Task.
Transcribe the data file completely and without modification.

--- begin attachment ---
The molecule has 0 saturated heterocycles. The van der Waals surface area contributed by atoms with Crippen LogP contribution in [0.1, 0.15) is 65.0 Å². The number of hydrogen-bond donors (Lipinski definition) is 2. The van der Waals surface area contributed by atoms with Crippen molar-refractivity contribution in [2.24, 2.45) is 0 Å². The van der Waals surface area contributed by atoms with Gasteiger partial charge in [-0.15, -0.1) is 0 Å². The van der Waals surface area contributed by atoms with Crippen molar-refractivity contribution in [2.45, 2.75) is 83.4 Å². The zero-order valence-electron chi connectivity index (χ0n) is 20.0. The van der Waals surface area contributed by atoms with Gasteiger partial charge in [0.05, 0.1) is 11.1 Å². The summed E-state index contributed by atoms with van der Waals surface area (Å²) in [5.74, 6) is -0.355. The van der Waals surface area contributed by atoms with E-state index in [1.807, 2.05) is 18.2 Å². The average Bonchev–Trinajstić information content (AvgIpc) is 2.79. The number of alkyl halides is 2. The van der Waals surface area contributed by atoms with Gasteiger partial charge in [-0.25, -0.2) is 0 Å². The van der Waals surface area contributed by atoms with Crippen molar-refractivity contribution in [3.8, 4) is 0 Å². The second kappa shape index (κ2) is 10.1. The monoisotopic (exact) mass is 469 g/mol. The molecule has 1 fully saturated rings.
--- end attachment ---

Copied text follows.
The molecule has 0 saturated heterocycles. The van der Waals surface area contributed by atoms with Crippen LogP contribution in [0.1, 0.15) is 65.0 Å². The number of hydrogen-bond donors (Lipinski definition) is 2. The van der Waals surface area contributed by atoms with Crippen molar-refractivity contribution in [2.24, 2.45) is 0 Å². The van der Waals surface area contributed by atoms with Gasteiger partial charge in [-0.15, -0.1) is 0 Å². The van der Waals surface area contributed by atoms with Crippen molar-refractivity contribution in [2.45, 2.75) is 83.4 Å². The zero-order valence-electron chi connectivity index (χ0n) is 20.0. The van der Waals surface area contributed by atoms with Gasteiger partial charge in [0.05, 0.1) is 11.1 Å². The summed E-state index contributed by atoms with van der Waals surface area (Å²) in [5.74, 6) is -0.355. The van der Waals surface area contributed by atoms with E-state index in [1.807, 2.05) is 18.2 Å². The average Bonchev–Trinajstić information content (AvgIpc) is 2.79. The number of alkyl halides is 2. The van der Waals surface area contributed by atoms with Gasteiger partial charge in [-0.25, -0.2) is 0 Å². The van der Waals surface area contributed by atoms with Crippen molar-refractivity contribution in [3.8, 4) is 0 Å². The second kappa shape index (κ2) is 10.1. The monoisotopic (exact) mass is 469 g/mol. The molecule has 1 fully saturated rings.